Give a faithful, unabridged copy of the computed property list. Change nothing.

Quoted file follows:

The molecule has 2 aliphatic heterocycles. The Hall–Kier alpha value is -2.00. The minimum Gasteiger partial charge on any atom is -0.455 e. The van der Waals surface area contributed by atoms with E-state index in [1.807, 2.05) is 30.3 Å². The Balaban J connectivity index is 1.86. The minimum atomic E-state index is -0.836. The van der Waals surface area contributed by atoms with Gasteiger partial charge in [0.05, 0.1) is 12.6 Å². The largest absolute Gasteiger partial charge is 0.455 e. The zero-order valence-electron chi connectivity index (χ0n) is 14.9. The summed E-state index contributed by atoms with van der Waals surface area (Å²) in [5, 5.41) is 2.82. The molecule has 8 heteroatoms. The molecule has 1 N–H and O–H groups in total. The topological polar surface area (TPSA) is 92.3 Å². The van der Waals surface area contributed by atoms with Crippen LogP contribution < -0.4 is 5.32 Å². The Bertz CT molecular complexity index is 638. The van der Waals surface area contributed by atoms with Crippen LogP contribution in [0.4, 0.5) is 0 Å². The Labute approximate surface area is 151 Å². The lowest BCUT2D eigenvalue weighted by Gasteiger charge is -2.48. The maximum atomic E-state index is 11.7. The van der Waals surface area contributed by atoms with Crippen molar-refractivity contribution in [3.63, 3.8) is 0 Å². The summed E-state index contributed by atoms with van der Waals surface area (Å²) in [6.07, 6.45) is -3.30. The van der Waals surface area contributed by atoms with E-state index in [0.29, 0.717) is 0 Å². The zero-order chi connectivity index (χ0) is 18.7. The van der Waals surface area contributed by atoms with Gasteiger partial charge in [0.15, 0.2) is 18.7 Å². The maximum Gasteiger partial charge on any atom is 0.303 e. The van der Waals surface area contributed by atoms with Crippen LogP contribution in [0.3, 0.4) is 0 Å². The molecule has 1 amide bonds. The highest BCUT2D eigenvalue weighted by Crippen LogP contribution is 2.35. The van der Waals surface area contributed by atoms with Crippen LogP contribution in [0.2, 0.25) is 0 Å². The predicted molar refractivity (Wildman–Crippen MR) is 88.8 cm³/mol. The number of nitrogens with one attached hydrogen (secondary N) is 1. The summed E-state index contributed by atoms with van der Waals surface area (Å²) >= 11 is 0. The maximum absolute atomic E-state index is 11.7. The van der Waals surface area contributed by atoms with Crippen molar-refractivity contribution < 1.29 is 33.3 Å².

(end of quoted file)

The molecule has 2 aliphatic heterocycles. The Hall–Kier alpha value is -2.00. The minimum Gasteiger partial charge on any atom is -0.455 e. The van der Waals surface area contributed by atoms with E-state index in [1.807, 2.05) is 30.3 Å². The Balaban J connectivity index is 1.86. The minimum atomic E-state index is -0.836. The van der Waals surface area contributed by atoms with Gasteiger partial charge in [0.05, 0.1) is 12.6 Å². The largest absolute Gasteiger partial charge is 0.455 e. The zero-order valence-electron chi connectivity index (χ0n) is 14.9. The summed E-state index contributed by atoms with van der Waals surface area (Å²) in [5, 5.41) is 2.82. The molecule has 8 heteroatoms. The molecule has 1 N–H and O–H groups in total. The topological polar surface area (TPSA) is 92.3 Å². The van der Waals surface area contributed by atoms with Crippen LogP contribution < -0.4 is 5.32 Å². The Bertz CT molecular complexity index is 638. The van der Waals surface area contributed by atoms with Crippen LogP contribution in [0.4, 0.5) is 0 Å². The Labute approximate surface area is 151 Å². The lowest BCUT2D eigenvalue weighted by Gasteiger charge is -2.48. The maximum atomic E-state index is 11.7. The van der Waals surface area contributed by atoms with Crippen molar-refractivity contribution in [3.63, 3.8) is 0 Å². The summed E-state index contributed by atoms with van der Waals surface area (Å²) in [6.07, 6.45) is -3.30. The van der Waals surface area contributed by atoms with E-state index in [0.29, 0.717) is 0 Å². The zero-order chi connectivity index (χ0) is 18.7. The van der Waals surface area contributed by atoms with Gasteiger partial charge in [0.15, 0.2) is 18.7 Å². The maximum Gasteiger partial charge on any atom is 0.303 e. The van der Waals surface area contributed by atoms with Crippen LogP contribution in [0.3, 0.4) is 0 Å². The molecule has 1 amide bonds. The highest BCUT2D eigenvalue weighted by Crippen LogP contribution is 2.35. The van der Waals surface area contributed by atoms with Crippen LogP contribution in [0.2, 0.25) is 0 Å². The predicted molar refractivity (Wildman–Crippen MR) is 88.8 cm³/mol. The number of nitrogens with one attached hydrogen (secondary N) is 1. The summed E-state index contributed by atoms with van der Waals surface area (Å²) >= 11 is 0. The maximum absolute atomic E-state index is 11.7. The van der Waals surface area contributed by atoms with Crippen molar-refractivity contribution < 1.29 is 33.3 Å².